There’s no denying that I like an organ’s thick juicy sound. My love started with that Farfisa bounce in 60s garage rock – i.e. 96 Tears. It expanded with Vanilla Fudge, ELP. I think on of my fruit jazz organ lps with Jimmy Smith’s Monster (more about him when I get to ’S’].
Back in the day when I flipped though bins of 2nd hand cds I came upon Brother Jack McDuff (1926-2001) lp: Gettin’ Our Thing Together (1968) which had one of the most hideous covers I’d ever seen, so I bought it for fifty-cents. He’s a funkier version of Jimmy Smith. On this mp3 collection I have Do It Now (1967)/Gettin’ Our Thing Together (1968)/Moon Rappin’ (1969), Sophisticated Funk (1976). All great fun & worth checking out.
Also on this mp3 cd is Booker T & The MGs: Time Is Tight: This is a three cd set that covers all their studio lps up to & including ‘Melting Pot.’ Now this is funky is a more soulful way, more pop than jazz. All the hits are here: Green Onions, Hip Hug-Her as well as endless tasty cover versions of the Beatles, movie themes (Hang’Em High) & original songs. The group was also the house band for a couple of labels i.e. Stax, Atlantic & played on hundreds of number one singles by a list of stars too long to include here.
Booker T was also highly influential on many British groups: Procol Harum owes them a debit of gratitude, as does Pink Floyd whose long dreamy passages could be by Booker T. At one time I had the lp Melting Pot as well as a cassette of ‘Greatest Hits.’ Melting Pop is a masterpiece that transcends genre & if you don’t have it – get it.
Next on the shelf is the stand-alone of Jimmy McGriff’s (1936-2008) – Tribute to Basie (1966). Another fine jazz organist this is a, as you might guess, more of a big band work out with organ instead of saxes taking the lead. Another cd I picked up flipping through bins at a 2nd hand music store. Now I flip though iTunes for obscure old school disco.
Over the past year or so of the lockdown I’ve done my own purging & have observed the purges of others & was struck my frequency of various keyboards: electric organs, peddle organs, & pianos. I guess there is no place to donate them to that will come & pick them up – so they get curbed for the city to deal with.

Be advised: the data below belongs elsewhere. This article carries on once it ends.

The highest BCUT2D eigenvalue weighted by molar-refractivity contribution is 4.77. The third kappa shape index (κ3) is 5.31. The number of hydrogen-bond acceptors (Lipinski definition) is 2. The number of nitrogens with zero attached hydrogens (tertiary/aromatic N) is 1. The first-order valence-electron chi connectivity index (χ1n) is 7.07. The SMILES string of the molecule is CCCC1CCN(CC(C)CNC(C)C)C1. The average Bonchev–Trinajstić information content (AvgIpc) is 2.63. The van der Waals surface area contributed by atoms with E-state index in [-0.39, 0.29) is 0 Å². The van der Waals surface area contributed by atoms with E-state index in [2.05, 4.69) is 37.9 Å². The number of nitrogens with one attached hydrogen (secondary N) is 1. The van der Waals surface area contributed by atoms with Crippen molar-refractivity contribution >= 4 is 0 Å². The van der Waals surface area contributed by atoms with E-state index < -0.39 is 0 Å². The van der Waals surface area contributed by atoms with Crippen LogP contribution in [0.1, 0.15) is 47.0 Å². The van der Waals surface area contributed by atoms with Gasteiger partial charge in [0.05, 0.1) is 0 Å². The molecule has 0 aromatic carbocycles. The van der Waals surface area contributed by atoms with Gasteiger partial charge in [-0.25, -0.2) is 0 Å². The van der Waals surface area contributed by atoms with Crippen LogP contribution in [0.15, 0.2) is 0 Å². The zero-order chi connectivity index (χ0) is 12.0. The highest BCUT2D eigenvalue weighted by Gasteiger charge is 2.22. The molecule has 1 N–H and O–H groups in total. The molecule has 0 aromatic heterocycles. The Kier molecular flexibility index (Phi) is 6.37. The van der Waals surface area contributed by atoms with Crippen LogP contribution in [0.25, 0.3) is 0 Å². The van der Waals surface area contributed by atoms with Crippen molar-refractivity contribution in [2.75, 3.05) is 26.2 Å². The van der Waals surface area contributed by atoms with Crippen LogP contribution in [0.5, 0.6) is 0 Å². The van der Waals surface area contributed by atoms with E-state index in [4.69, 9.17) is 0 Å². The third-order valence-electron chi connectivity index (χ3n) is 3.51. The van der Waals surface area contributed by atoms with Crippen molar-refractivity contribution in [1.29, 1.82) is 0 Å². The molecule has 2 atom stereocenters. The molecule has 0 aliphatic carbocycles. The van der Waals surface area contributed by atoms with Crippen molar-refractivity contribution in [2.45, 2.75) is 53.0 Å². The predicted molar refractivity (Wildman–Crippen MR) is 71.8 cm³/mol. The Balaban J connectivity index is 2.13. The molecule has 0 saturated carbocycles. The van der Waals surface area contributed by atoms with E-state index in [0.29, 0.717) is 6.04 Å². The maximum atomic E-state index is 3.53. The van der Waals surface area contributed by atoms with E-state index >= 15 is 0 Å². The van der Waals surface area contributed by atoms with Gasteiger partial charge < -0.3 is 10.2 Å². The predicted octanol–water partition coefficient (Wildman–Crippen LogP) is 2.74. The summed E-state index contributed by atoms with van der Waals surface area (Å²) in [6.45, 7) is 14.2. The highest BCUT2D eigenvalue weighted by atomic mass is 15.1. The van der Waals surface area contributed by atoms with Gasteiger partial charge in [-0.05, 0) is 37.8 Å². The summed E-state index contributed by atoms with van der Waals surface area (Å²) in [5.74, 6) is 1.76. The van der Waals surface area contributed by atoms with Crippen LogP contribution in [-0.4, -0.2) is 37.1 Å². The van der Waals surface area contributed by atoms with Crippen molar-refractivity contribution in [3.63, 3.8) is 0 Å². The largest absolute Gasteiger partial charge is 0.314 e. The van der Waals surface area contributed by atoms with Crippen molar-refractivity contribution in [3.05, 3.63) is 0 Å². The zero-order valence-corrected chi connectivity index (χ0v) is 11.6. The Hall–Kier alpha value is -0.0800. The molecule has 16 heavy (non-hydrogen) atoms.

these next four are all of the same piano that was dismembered & left to fend for its wounded self on the Danforth
not sure if these are less or more depressing – cute pics but still a keyboard being curbed
The title is a little joke on putting these two French composers together. They probably knew each other at the time but were probably rivals. Both were impressionists – Saint-Saens was a more ‘serious’ composer. Both created work that has lasted.
By Camille Saint-Saens (1835 – 1921) I have Best of 2 cds that includes Carnival of The Animals, Dance Macabre; Cello Music/Sibelius: Violin C; 2cd set of the Piano Concertos; an lp to cd transfer of various Violin music; Symphony with organ/Poulenc: Concerto for Organ. The various concertos are more romantic than impressionist.
I knew some of his music before I knew who he was. Some pieces have/ are used for ballet, film & TV soundtracks, so you may already know them. I remember being stunned by The Aquarium in the film Days of Heaven. It a too short lush piece of a floating dream. The Swan is a ballet standard. Both are from Carnival of The Animals. If you are unfamiliar Carnival is a good place to start.
By Erik Satie (1866 – 1925): I have a cd of Piano Works; lp to cd transfers of various piano; lp to cd transfer Velvet Gentleman: an amazing electronic interpretation of this work from 1970 by The Camarata Contemporary Chamber Group. All include the Gymnopedies. Velvet has the names of the pieces spoken before they get played & it is a delight. It is also one of the best electronic recordings every made.
Satie wasn’t taken that serious though thanks to titles like Mona Lisa’s Moustache. If he had used titles like Etude in C# he probably would have been more respected 🙂 He had a real sense humour but I’ve been told his piano music is as challenging as anything by Chopin.
I have many versions of The Gymnopedies. Orchestral, classical guitar, flute, harp even wordless soprano. It has also become a jazz standard & even shows up in rock. The pieces have a drifting, spiral quality that is very meditative, & depending on who is playing becomes quite spiritual. It certainly set the stage for every piece of new age music you’ve ever heard.
The feel was upon him – he never knew when to expect it – it wasn’t regular like day becoming night to return to day – there was no time of day or night – it was always there – it could happen at any time – taking a shower – reading the paper – walking down the street – sound asleep – it was never sudden though – it would be a gradual awareness that yes he was feeling that way again – it wasn’t like walking into a wall or waking up to a room on fire – too subtle for that – some days he would realize he’d been lost in the feeling for hours days – not that it was unpleasant but it was something he wanted to control – to limit – to at least be aware of sooner when it was happening so he would – what – he wasn’t sure what he would do – couldn’t avoid it – couldn’t make it last longer or happen at will – it would just be there and he’d wonder when did this start or is it just the last one still happening – still on the go and he’d just forgotten he was feeling it and went on to feeling other things other ways – it somehow didn’t seem fair that he could be so powerless over his own self – it was as if he wasn’t himself – that it was his body but that he wasn’t at home in it without that sense of ah yes I can sit down when I want to – I feel how I want to when I want to –